12 tips to help save on fuel when driving in South Africa – and how much your aircon costs you

The Automobile Association (AA) says that the Easter weekend will see many families planning short vacations across South Africa at a time when fuel prices are at record levels in April. And this is despite a recent reduction of R1.50 on the general fuel levy.

This will continue to add financial pressure to all South Africans, said the AA.

“Government’s intervention has cushioned the blow somewhat, but it hasn’t entirely taken the pain away.”

The AA stressed that it appreciates that there is no quick-fix solution to mitigate rising fuel costs, and the current high prices cannot be sustained by a consumer base already reeling from increased rates to, among others, electricity costs and food prices, and public transport fares.

If you are driving a car with a 45-litre tank, you can expect to pay close to R988 for 95 unleaded and R945 for 0.05% diesel to fill your tank. A 60-litre tank will cost roughly R1,317 to fill up with 95 unleaded and R1,261 with 0.05% diesel.

Owners of bakkies or SUVs with 80-litre tank sizes will face the brunt of the high petrol prices, with a full tank of 95 unleaded costing R1,756 and diesel R1,680.

Consumers don’t only face petrol price hikes but slow economic growth, high inflation and high unemployment, which has led to a significant increase in living costs, said Iain Power of asset management firm Truffle.

The table below shows what can be expected from petrol stations across South Africa:

Inland April official
95 Petrol R21.96
93 Petrol R21.63
0.05% diesel (wholesale) R21.01
0.005% diesel (wholesale) R21.24
Illuminating Paraffin R15.84
Coastal April official
95 Petrol R21.24
93 Petrol R21.01
0.05% diesel (wholesale) R20.40
0.005% diesel (wholesale) R20.64
Illuminating Paraffin R15.03

Gumtree and DialDirect provide the following ways consumers can save from record-high petrol prices; according to DialDirect, adopting some of these tips can boost the fuel efficiency of your car by as much as 40%:

  • Plan trips ahead of time – Using apps like Waze or Google Maps to plot routes can help avoid unwanted traffic and ensure you get to your destination as soon as possible.
  • Accelerate efficiently – The most fuel-efficient way to accelerate is to take up to 20 seconds to get to 80km/h, with a gentle start in the low gears, a more rapid move through the middle gears before settling into the more economic higher gears.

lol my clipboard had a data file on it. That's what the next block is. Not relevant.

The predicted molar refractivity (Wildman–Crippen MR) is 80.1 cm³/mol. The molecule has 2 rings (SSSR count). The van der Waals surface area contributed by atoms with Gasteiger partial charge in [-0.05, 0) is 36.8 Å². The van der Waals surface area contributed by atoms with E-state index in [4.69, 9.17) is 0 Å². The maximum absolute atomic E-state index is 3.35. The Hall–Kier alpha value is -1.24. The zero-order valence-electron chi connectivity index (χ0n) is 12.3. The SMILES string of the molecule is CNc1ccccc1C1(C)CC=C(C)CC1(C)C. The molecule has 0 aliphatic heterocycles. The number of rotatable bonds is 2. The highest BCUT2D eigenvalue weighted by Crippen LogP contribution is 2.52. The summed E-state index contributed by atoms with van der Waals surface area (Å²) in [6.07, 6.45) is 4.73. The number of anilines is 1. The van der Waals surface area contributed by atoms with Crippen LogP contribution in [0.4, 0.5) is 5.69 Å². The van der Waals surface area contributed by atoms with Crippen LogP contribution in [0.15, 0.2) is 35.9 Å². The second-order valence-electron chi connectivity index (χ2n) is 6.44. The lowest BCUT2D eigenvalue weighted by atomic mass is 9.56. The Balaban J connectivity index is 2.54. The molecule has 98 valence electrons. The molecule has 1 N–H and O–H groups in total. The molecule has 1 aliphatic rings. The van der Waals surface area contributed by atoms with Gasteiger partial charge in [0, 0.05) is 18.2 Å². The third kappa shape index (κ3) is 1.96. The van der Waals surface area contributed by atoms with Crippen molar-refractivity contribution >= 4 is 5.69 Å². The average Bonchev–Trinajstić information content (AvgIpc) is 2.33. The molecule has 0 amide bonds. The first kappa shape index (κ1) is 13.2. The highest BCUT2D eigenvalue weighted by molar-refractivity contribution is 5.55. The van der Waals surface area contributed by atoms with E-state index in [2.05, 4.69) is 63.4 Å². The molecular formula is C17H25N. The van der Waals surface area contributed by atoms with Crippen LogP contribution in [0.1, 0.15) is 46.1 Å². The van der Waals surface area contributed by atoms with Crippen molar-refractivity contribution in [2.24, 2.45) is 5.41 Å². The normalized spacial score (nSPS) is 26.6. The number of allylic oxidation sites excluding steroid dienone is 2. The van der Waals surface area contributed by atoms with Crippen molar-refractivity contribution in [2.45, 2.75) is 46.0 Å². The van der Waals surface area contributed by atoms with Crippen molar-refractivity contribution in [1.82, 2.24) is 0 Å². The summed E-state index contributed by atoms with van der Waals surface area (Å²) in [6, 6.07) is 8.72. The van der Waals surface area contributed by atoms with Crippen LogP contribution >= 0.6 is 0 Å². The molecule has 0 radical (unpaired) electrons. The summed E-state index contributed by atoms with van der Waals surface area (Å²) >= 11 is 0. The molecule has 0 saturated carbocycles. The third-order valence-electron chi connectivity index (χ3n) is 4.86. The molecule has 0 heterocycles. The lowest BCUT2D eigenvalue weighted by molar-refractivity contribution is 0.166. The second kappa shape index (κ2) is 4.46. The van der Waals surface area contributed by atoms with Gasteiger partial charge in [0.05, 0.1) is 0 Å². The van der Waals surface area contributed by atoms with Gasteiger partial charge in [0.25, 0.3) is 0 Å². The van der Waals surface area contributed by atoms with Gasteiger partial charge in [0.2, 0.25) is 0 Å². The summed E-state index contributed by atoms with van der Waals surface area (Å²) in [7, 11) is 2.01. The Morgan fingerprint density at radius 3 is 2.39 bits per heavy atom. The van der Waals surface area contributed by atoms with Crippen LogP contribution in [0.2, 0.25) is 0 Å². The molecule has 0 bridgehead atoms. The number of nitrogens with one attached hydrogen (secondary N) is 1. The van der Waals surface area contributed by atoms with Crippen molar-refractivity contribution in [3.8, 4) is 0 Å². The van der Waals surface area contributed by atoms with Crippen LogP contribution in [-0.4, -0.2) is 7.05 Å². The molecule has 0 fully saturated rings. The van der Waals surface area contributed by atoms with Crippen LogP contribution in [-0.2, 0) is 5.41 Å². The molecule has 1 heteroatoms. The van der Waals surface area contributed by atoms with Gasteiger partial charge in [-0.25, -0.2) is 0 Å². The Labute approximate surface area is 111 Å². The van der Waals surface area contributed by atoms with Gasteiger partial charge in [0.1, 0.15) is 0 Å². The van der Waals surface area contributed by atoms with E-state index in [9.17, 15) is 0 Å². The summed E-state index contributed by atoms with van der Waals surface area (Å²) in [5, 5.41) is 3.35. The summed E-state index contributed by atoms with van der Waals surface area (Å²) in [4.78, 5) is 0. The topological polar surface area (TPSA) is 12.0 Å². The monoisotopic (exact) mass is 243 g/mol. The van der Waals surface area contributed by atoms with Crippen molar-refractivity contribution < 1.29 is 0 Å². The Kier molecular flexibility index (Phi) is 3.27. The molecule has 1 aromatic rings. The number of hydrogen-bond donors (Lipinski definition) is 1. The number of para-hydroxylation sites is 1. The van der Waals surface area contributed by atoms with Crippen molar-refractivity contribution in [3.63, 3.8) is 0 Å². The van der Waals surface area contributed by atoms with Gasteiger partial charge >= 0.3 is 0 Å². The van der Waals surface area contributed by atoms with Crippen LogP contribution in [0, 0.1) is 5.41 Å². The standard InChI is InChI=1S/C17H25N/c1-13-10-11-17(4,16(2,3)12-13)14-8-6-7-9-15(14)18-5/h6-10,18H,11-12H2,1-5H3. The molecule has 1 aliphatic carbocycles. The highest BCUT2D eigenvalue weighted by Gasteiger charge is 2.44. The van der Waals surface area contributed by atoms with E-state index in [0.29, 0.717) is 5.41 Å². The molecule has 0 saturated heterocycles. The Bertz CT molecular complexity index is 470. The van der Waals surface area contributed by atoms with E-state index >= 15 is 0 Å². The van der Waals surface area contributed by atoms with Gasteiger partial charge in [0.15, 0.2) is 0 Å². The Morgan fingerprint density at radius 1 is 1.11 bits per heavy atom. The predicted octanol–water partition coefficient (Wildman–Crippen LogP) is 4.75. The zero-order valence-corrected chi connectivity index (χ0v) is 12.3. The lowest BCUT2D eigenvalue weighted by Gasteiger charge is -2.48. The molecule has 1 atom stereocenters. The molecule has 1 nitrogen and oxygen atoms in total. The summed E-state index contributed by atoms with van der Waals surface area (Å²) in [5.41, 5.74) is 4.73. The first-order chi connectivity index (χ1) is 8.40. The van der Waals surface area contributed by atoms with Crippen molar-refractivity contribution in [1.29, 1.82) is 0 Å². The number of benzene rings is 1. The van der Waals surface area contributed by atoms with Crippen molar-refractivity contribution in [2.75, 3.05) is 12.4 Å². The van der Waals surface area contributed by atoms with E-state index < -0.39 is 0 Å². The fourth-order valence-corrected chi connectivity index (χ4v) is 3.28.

• Manage tyre pressure and wear  – A vehicle’s tyres play a huge role in its fuel economy, so buy the best you can afford and ensure they’re inflated to the correct level. Check wear and tear regularly, as this could impact alignment and performance too.
  • Drive more leisurely – Not only will it save on petrol, but braking less harshly means that your brake pads last longer, as do your tyres, which means you’ll spend less on long term maintenance. This is particularly important as tyres are not cheap, and they’re also not typically covered by motor plans.
  • Choose the vehicle you need – While it may be tempting to buy that a gas guzzling roadster with a big engine, that’s the car going to the consumer the most petrol – particularly if your driving is mostly in urban areas.
  • Limit your use of air conditioning – but don’t replace it with opened windows. While your car’s air conditioner can account for as much as 5% of your fuel bill, it causes the most significant fuel consumption when the vehicle is idling. Rather turn the air conditioner up once you’ve reached full speed for the most efficient use of your car’s resources – and keep the windows closed, which reduces drag and further saves fuel.
  • Service smart – A car can burn up to 30% more fuel if proper maintenance is not performed regularly.  Things like worn spark plugs, worn rings, faulty injectors, sticky brakes, low coolant levels, dirty oil, and dirty filters add up to engine inefficiency, leading to more fuel being consumed.
  • Ensure correct wheel alignment- Check your car’s wheel alignment. Bad wheel alignment causes more friction, which takes more power to overcome and results in higher fuel usage.
  • Deadweight – Reduce the vehicle’s weight by removing unnecessary items from it and, if you mostly do city driving, consider driving with only half a tank of fuel.
  • Don’t stop-start – Maintain momentum as far as possible by looking , flowing with traffic and timing your approaches to hills, traffic lights and crossings better.
  • Make use of available tech – Many vehicles have economy settings to optimise performance, throttle response, ride height etc, for maximum fuel efficiency. Use them to your advantage.
  • Wait out the rush – Battling through traffic increases fuel consumption and the wear and tear on your vehicle’s transmission and brakes.

Read: Key highways closed in South Africa due to flooding

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12 tips to help save on fuel when driving in South Africa – and how much your aircon costs you